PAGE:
Do You Need A BRCA Test?

What is BRCA testing?

BRCA1 and BRCA2 are human genes that belong to a class of genes known as tumor suppressors. Mutation of these genes has been linked to hereditary breast and ovarian cancer, and the risks of developing breast and/or ovarian cancer is greatly increased if the BRCA1 or BRCA2 mutations have been inherited.

Both men and women who have harmful BRCA1 or BRCA2 mutations may be at increased risk of other types of cancer.

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Genetic tests are available to check for BRCA1 and BRCA2 mutations. A blood sample is required for these tests, and genetic counseling is recommended before and after the tests.

According to Cancer.gov, people with the below types of family medical histories can benefit the most from BRCA testing:

  • Two first-degree relatives (mother, daughter or sister) were diagnosed with breast cancer, one of whom was diagnosed at age 50 or younger;
  • Three or more first-degree or second-degree (grandmother or aunt) relatives were diagnosed with breast cancer regardless of their age at diagnosis;
  • A combination of first- and second-degree relatives were diagnosed with breast cancer and ovarian cancer (one cancer type per person);
  • A first-degree relative with cancer was diagnosed in both breasts ( bilateral breast cancer);
  • A combination of two or more first- or second-degree relatives were diagnosed with ovarian cancer regardless of age at diagnosis;
  • A first- or second-degree relative was diagnosed with both breast and ovarian cancer regardless of age at diagnosis; and breast cancer was diagnosed in a male relative.

How Likely Is It That I’ll Test Positive For The Mutation?

In all, between 0.125 and 0.25 percent of women will test positive for the BRCA mutation, and it varies by ethnicity. These women have an increased risk of getting breast cancer and ovarian cancer.

Men carry the BRCA mutation, too, so if a woman with a mutation has a son, he has a 50 percent chance of being a carrier and having the mutation. Men with the mutation face increased risks of breast cancer, certain kinds of pancreatic cancer, testicular cancer and prostate cancer.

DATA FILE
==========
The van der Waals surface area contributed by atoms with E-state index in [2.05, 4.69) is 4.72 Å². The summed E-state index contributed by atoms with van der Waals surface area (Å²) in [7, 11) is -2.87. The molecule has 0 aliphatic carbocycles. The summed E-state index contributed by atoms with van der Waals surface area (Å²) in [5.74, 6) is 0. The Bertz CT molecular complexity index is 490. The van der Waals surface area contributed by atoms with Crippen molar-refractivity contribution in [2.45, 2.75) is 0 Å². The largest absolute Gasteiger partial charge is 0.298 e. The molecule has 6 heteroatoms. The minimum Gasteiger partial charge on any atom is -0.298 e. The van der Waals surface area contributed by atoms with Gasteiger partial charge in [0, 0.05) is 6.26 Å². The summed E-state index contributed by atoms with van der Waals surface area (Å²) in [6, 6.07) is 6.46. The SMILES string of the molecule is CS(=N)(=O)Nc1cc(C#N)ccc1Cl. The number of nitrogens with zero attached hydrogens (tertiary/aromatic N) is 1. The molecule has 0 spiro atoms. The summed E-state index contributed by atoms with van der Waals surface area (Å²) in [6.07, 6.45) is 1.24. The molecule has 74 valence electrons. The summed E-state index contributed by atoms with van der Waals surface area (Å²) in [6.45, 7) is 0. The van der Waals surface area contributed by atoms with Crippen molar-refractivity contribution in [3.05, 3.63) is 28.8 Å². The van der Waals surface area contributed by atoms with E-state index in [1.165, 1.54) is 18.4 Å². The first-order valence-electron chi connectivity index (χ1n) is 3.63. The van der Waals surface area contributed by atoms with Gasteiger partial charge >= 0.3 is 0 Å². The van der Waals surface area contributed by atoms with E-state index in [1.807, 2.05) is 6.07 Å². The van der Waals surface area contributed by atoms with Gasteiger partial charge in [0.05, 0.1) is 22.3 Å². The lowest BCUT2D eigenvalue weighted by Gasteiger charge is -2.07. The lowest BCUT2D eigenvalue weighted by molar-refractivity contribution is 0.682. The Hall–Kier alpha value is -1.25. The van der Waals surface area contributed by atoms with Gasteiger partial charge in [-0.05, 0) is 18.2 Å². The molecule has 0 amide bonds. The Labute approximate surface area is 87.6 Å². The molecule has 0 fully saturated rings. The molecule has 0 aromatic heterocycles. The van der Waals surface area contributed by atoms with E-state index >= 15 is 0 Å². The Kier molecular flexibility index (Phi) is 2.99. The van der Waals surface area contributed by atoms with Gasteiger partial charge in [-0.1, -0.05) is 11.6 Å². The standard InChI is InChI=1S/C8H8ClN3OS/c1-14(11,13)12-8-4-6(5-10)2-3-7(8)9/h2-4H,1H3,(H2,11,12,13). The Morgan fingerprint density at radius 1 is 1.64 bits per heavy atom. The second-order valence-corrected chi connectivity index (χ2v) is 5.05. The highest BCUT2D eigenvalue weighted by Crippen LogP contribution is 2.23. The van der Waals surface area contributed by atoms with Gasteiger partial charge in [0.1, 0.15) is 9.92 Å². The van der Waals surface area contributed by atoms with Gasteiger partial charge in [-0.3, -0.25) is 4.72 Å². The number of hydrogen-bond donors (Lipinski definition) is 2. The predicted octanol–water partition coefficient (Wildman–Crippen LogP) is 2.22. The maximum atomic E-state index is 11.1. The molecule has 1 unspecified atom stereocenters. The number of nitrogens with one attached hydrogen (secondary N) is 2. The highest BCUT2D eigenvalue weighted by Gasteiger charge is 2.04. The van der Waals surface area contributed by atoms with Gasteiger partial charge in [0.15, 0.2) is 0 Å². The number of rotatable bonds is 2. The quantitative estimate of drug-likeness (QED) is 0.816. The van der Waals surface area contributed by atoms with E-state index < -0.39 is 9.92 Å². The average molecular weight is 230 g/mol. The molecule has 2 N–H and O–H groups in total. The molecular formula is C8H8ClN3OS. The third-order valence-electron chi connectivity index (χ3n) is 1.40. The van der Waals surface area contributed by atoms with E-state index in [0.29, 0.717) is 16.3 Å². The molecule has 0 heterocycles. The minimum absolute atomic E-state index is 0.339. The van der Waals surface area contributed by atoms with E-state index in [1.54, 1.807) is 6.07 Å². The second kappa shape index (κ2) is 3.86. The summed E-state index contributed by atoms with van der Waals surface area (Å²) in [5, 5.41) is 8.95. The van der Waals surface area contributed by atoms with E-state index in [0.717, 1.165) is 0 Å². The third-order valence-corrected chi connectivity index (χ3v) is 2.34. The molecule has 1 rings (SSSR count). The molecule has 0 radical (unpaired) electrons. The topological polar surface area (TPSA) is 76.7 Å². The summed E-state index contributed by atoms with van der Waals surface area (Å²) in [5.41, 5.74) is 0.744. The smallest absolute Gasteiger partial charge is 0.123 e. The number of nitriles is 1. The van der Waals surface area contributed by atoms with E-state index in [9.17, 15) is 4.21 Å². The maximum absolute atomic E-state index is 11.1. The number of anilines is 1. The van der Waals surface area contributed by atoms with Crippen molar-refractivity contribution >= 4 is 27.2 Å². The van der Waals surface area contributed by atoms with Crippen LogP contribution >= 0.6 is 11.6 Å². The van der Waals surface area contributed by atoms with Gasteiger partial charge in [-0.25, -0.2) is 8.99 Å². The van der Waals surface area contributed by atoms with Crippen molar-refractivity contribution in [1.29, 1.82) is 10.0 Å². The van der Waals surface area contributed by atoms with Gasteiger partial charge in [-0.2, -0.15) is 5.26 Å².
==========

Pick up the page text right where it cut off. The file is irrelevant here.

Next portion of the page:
What Happens If I Test Positive?

If you do test positive for BRCA, you have options, depending on your age, fertility, medical health and the cost. Many choose surgery, but it’s isn’t the only option. Some opt for cancer surveillance, such as mammograms and regular pelvic sonograms and blood-tests to watch for ovarian cancer. Monitoring, of course, does not reduce risk, but rather potentially improves early detection of cancer.

Other options include chemo-prevention, or taking certain medications to reduce cancer risk. For example, some women take a drug called tamoxifen to prevent breast cancer and others take birth-control pills to prevent ovarian cancer.

Because these decisions are sometimes very difficult ones to make, patients can seek consultations with oncologists, general gynecologists, gynecologic oncologists, breast surgeons and reconstructive plastic surgeons.

3 Grilling Tips For Perfect Meat & Vegetables

Ground beef burgers on a grillHere’s how to grill healthy food…

For many people, summer season is also grilling season. But for your next cookout, the Academy of Nutrition and Dietetics mentions these barbecue safety suggestions:

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• Buy two sets of grilling tools (one for raw meat and one for cooked meat), as well as a meat thermometer to make sure your food is thoroughly cooked.
• Grill lean meats to avoid flame flares caused by fat drippings.
• Don’t allow your food to become charred. Some studies suggest charred meat may be linked to cancer. Let your meat marinate for a few hours before cooking to help reduce the chances of charring.

For Grilling Veggies
Oil Them Up
Vegetables dry out when they hit the heat without a little oil. Before they hit the grill, toss them with a light coating of oil. Don’t use too much—it not only adds unnecessary calories, but dripping oil causes flare-ups and off flavors. Plus tossing them in oil helps your seasoning stick more uniformly.

Size Matters
How you prep your vegetables dictates how they will cook. Cut them into smaller pieces if you want your vegetables to cook more quickly (and use a skewer to keep the on the grill). Cut round vegetables like onions or eggplant into thin “rounds”—you’ll get more surface area, which allows for a crispier outside, and because they’re thin, they’ll cook quickly.
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For Grilling Meats
Beat The Heat

Remember, the flame or the amount of heat is everything for meat. Make sure your heat is evenly distributed around the area of where you are grilling the meat. I like to have a certain section on the grill that is cooler, only slightly warm, so that I can place that meat to finish cooking. Everywhere else should be hot.

Don’t Flip Out
Many grillers make a mistake by flipping your meat too many times. Remember for:
burgers – flip once
Steaks – flip multiple times throughout cooking
Chicken – a few times
Salmon – only once right before its done just to get grill marks

Additionally, there are two carcinogens that you should be aware of: